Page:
On 28.11.2017, Additional Solicitor General Maninder Singh, appearing for the Union of India continued with his arguments before the Constitutional Bench hearing the case pertaining to the special status of Delhi. Today.
In the last hearing on 23.11.2017, Mr. Maninder Singh argued that the text of Article 239AA and the provisions of GNCT Act, 1991 made the President the primary authority in the administration of NCT of Delhi. The main purpose of his submission was to stress that the NCT of Delhi enjoyed the same powers as other Union Territories and was not be treated differently just because it had a legislative assembly.
Mr. Singh began with his argument that the NCT of Delhi would be governed by Art 239 like the other Union Territories. He made this submission to argue that the President acting through LG had the legislative–executive supremacy over the NCT of Delhi. He cited a number of cases to emphasize the interdependence of Art 239 and Art 239AA – Satya Dev Bushahri v Padam Dev, Tandel v Administrator of Goa, Sushil Flour Dal & Oil Mills v Chief Commissioner. He argued that a literal interpretation of Art 239, Art 239A, Art 239AA clearly showed that the LG was the administrative head of NCT. He submitted that one could depart from literal interpretation only when it was repugnant on the basis of the context. Since it was easy to reconcile all these aforementioned provisions to form a complete code, the plain interpretation should be the accepted interpretation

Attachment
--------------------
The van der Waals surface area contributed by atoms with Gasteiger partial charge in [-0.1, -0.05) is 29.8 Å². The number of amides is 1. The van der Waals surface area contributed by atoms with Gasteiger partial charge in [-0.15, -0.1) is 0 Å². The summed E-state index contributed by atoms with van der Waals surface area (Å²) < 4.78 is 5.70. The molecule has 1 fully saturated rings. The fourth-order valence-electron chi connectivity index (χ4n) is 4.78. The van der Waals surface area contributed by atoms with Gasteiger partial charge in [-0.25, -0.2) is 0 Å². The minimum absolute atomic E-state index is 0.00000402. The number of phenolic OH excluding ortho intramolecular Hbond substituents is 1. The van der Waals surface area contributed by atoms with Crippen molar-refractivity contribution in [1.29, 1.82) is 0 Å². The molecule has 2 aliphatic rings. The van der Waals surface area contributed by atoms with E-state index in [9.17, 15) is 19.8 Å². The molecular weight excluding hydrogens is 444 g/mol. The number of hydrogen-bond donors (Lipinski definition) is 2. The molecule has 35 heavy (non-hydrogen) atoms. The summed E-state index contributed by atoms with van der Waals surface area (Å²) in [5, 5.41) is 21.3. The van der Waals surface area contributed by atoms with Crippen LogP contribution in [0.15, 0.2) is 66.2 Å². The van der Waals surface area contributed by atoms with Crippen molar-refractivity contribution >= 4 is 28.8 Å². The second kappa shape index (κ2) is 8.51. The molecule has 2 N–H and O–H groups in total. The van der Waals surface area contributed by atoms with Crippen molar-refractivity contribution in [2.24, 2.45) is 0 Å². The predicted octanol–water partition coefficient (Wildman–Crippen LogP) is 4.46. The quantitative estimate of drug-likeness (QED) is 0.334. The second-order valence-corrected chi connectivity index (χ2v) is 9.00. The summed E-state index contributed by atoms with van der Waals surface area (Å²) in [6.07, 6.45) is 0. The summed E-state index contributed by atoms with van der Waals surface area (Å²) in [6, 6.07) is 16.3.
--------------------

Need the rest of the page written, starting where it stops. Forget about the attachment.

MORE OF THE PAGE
Mr. Singh forcefully argued that as Art 239AA had been added via a constitutional amendment, under article Art 239 which deals with Union Territories, this settled the debate about Delhi’s status as a Union Territory. He also alluded to the Parliamentary debates to argue that NCT was envisaged as a local government body under the direct control of the President. He reiterated that the “Appropriate Government” in this matter would be the Central Government and not the Delhi Government. At this point, Justice Ashok Bhushan enquired if the Delhi Government had no exclusive executive powers? Mr. Singh replied that it had no exclusive executive power and the Delhi Government’s actions had to align with that of the Union Government.
He further argued that the LG had the same powers in Delhi as in other Union Territories and the power of the LG was not diluted by the presence of a State Assembly (similar to Puducherry). He drew a scheme by comparing 1963 Act and GNCT Act 1991 to argue that the provisions of the two were the same, so Puducherry and GNCT were on the same footing. He concluded by submitting that in the instances of both NCT and Puducherry, the administration was controlled by the President. The hearings will resume on 29.11.2017.
(This report relies on contributions from Mr. Ayush Puri)